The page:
Skip to Main Content

Transactions of the American Mathematical Society

Published by the American Mathematical Society, the Transactions of the American Mathematical Society (TRAN) is devoted to research articles of the highest quality in all areas of pure and applied mathematics.

ISSN 1088-6850 (online) ISSN 0002-9947 (print)

The 2020 MCQ for Transactions of the American Mathematical Society is 1.43.

What is MCQ? The Mathematical Citation Quotient (MCQ) measures journal impact by looking at citations over a five-year period. Subscribers to MathSciNet may click through for more detailed information.

 

Aldous’s spectral gap conjecture for normal sets
HTML articles powered by AMS MathViewer

by Ori Parzanchevski and Doron Puder PDF
Trans. Amer. Math. Soc. 373 (2020), 7067-7086 Request permission

Abstract:

Let $S_{n}$ denote the symmetric group on $n$ elements, and let $\Sigma \subseteq S_{n}$ be a symmetric subset of permutations. Aldous’s spectral gap conjecture, proved by Caputo, Liggett, and Richthammer [J. Amer. Math. Soc. 23 (2010), no. 3, 831–851], states that if $\Sigma$ is a set of transpositions, then the second eigenvalue of the Cayley graph $\mathrm {Cay\!}\left (S_{n},\Sigma \right )$ is identical to the second eigenvalue of the Schreier graph on $n$ vertices depicting the action of $S_{n}$ on $\left \{ 1,\ldots ,n\right \}$. Inspired by this seminal result, we study similar questions for other types of sets in $S_{n}$. Specifically, we consider normal sets: sets that are invariant under conjugation. Relying on character bounds due to Larsen and Shalev [Invent. Math. 174 (2008), no. 3, 645–687], we show that for large enough $n$, if $\Sigma \subset S_{n}$ is a full conjugacy class, then the second eigenvalue of $\mathrm {Cay}\!\left (S_{n},\Sigma \right )$ is roughly identical to the second eigenvalue of the Schreier graph depicting the action of $S_{n}$ on ordered $4$-tuples of elements from $\left \{ 1,\ldots ,n\right \}$. We further show that this type of result does not hold when $\Sigma$ is an arbitrary normal set, but a slightly weaker one does hold. We state a conjecture in the same spirit regarding an arbitrary symmetric set $\Sigma \subset S_{n}$, which yields surprisingly strong consequences.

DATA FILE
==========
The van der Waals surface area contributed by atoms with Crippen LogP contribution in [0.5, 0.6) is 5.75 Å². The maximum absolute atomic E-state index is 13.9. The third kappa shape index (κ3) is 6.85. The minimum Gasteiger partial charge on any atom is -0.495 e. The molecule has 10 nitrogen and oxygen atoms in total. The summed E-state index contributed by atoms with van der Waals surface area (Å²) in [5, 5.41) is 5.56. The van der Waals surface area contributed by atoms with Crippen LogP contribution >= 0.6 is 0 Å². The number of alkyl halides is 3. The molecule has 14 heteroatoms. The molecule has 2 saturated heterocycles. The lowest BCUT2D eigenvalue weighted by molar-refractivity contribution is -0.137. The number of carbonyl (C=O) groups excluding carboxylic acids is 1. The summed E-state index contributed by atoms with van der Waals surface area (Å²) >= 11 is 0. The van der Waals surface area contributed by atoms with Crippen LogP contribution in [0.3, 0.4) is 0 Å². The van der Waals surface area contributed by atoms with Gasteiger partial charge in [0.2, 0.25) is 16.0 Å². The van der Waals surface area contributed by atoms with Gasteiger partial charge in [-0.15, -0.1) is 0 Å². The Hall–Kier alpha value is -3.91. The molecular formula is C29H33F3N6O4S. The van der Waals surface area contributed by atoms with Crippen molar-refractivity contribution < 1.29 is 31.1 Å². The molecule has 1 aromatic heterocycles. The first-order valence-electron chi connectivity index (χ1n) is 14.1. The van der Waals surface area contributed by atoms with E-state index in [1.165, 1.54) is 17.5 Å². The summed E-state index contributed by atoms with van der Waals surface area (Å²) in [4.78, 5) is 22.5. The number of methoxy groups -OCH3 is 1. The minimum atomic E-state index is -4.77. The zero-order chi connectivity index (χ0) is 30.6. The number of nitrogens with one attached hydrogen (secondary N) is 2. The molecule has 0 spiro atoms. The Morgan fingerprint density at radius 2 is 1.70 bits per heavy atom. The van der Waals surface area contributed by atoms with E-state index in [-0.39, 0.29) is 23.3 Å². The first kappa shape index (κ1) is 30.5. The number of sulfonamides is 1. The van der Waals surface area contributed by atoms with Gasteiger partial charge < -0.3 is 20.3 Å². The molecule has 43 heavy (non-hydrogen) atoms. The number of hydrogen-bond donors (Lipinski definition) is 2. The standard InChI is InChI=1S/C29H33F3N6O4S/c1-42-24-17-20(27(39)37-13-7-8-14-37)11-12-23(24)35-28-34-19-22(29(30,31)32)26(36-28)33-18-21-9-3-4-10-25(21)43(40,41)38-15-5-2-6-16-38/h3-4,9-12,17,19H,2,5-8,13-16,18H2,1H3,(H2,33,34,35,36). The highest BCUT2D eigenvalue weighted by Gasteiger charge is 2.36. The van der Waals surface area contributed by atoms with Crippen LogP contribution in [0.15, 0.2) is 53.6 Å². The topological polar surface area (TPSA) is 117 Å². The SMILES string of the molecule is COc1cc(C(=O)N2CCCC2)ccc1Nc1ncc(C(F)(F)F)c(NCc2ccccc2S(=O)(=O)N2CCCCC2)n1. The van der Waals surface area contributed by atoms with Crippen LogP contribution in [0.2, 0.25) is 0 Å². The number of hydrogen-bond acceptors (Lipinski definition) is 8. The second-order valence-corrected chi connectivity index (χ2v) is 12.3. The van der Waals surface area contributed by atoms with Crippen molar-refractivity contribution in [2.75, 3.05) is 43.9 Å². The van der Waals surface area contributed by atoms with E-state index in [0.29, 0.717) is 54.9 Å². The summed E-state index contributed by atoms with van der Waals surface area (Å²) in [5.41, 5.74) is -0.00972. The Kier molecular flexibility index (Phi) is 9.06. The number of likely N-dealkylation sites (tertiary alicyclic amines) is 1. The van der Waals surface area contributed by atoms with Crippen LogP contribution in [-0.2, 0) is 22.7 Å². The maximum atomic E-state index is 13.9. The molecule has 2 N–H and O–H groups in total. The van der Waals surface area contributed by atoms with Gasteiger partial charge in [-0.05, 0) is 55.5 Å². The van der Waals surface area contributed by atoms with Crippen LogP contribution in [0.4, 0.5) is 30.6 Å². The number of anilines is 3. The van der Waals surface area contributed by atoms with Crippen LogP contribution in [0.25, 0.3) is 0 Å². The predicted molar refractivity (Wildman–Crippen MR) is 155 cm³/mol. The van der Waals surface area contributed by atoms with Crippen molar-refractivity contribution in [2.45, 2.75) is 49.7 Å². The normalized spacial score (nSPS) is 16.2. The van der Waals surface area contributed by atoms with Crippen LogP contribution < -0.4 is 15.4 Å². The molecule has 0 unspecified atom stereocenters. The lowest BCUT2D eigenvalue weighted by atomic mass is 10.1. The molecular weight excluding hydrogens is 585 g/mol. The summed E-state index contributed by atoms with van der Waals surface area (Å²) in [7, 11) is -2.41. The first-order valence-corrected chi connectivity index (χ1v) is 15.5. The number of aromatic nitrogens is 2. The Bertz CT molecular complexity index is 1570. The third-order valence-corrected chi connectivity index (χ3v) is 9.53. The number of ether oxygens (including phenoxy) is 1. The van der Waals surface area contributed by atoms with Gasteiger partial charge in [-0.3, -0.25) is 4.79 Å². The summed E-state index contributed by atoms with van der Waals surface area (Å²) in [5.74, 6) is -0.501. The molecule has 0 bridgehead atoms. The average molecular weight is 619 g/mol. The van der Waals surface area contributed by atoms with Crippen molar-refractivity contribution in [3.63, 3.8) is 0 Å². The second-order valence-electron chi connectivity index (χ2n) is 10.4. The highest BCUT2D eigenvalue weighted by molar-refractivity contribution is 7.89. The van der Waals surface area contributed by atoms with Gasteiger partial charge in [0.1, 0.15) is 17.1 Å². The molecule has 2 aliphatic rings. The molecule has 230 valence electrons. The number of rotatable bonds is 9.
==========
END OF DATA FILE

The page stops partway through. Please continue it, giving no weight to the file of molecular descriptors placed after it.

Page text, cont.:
References
Similar Articles
Additional Information
  • Ori Parzanchevski
  • Affiliation: Einstein School of Mathematics, Edmond J. Safra Campus, The Hebrew University, Jerusalem, Israel
  • MR Author ID: 879748
  • ORCID: 0000-0003-1596-215X
  • Email: parzan@math.huji.ac.il
  • Doron Puder
  • Affiliation: School of Mathematical Sciences, Tel Aviv University, Tel Aviv, Israel
  • MR Author ID: 903080
  • ORCID: 0000-0003-2793-7525
  • Email: doronpuder@gmail.com
  • Received by editor(s): July 1, 2018
  • Received by editor(s) in revised form: December 31, 2019, and January 6, 2020
  • Published electronically: July 29, 2020
  • Additional Notes: This research was supported by the Israel Science Foundation, ISF grant 1031/17 awarded to the first author and ISF grant 1071/16 awarded to the second author.
  • © Copyright 2020 American Mathematical Society
  • Journal: Trans. Amer. Math. Soc. 373 (2020), 7067-7086
  • MSC (2010): Primary 20C30, 05C81; Secondary 05C50, 20B20, 20B30, 60B15
  • DOI: https://doi.org/10.1090/tran/8155
  • MathSciNet review: 4155200